Excluding corporations, companies older than 1990, and multinational companies, there are approximately 10,380 employees working in the 519 tech startups and scaleups.
ICT is the largest sector with almost 24% of these employees. Lifestyle (19%) and Media & Communication (19%) are the second- and third-highest employing tech sectors.
Startups represent 92.7% of Rotterdam’s tech companies but employ only 34.7% of workers, with just over 3,600 startup employees.
Scaleups, in turn, may only represent only 7.3% of tech companies, but account for 65.2% of the jobs in Rotterdam-based tech companies, employing almost 6,800 workers.
Rotterdam has 60% as many tech companies as Amsterdam (excl. corporates and foreign multinationals), but these companies employ only 31% as many people. This points to a lesser rate of Rotterdam companies that manage to successfully scale their company from a startup to a scaleup.
The EVR (Economische Verkenning Rotterdam) reported some 365,000 employees in Rotterdam in 2017.10 As such, the tech startup sector makes up approximately 3% of the region’s full employment.
The 10,400 jobs in tech startups and scaleups coincide roughly with EVR’s 12,084 employees working in the “Information sector”. The disparity is due to differences in methodology and company selection (e.g. inclusion of corporates and multinationals). The EVR suggests that these jobs have grown yearly by 8.9% between 2014 and 2017.
EVR data also suggests that there are approximately 3,600 ICT vacancies, growing at 12% each year on average since 2013. By definition, an increase in open vacancies at any time implies a growing struggle to find the necessary talent.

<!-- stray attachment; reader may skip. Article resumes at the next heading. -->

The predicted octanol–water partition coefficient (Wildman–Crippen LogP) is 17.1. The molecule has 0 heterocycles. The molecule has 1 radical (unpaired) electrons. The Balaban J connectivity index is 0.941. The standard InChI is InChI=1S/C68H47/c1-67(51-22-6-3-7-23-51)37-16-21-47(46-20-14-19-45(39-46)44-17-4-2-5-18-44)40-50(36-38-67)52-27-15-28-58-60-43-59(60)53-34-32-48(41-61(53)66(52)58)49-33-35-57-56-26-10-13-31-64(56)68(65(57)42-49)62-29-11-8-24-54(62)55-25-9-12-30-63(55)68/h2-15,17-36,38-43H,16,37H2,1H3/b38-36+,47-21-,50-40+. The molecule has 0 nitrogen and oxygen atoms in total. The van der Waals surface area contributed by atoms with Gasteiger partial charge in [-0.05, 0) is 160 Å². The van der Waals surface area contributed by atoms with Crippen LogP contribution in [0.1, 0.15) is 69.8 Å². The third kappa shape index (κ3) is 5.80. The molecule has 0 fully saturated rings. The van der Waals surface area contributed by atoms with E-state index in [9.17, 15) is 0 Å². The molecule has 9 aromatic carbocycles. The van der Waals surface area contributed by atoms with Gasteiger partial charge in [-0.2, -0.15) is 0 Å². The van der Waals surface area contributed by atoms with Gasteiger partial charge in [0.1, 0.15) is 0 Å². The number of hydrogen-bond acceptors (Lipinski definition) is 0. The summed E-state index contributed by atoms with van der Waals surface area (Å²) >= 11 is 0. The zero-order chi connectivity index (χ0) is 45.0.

As presented in the Tech Education chapter, Rotterdam and Delft combined award 6,200 STEM diplomas each year. Just over 2,200 of these are in technology fields.5;6 While the retention rate of graduates is not known, even a hypothetical (and far too optimistic) retention of 100% would still leave Rotterdam with a tech significant talent deficit.
This deficit will keep growing in the future. STEM enrolment is growing at 7.5%, while ICT vacancies are growing 12% annually. The disparity between this vacancy growth and realized employment growth (8.9%) further suggests that companies fail to grow as desired due to lacking tech talent.
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Includes the following chapters in full length:
- Tech Education
- Tech Companies
- Tech Employment
- Tech Investment
- Stakeholder Interviews
- Recommendations & Conclusion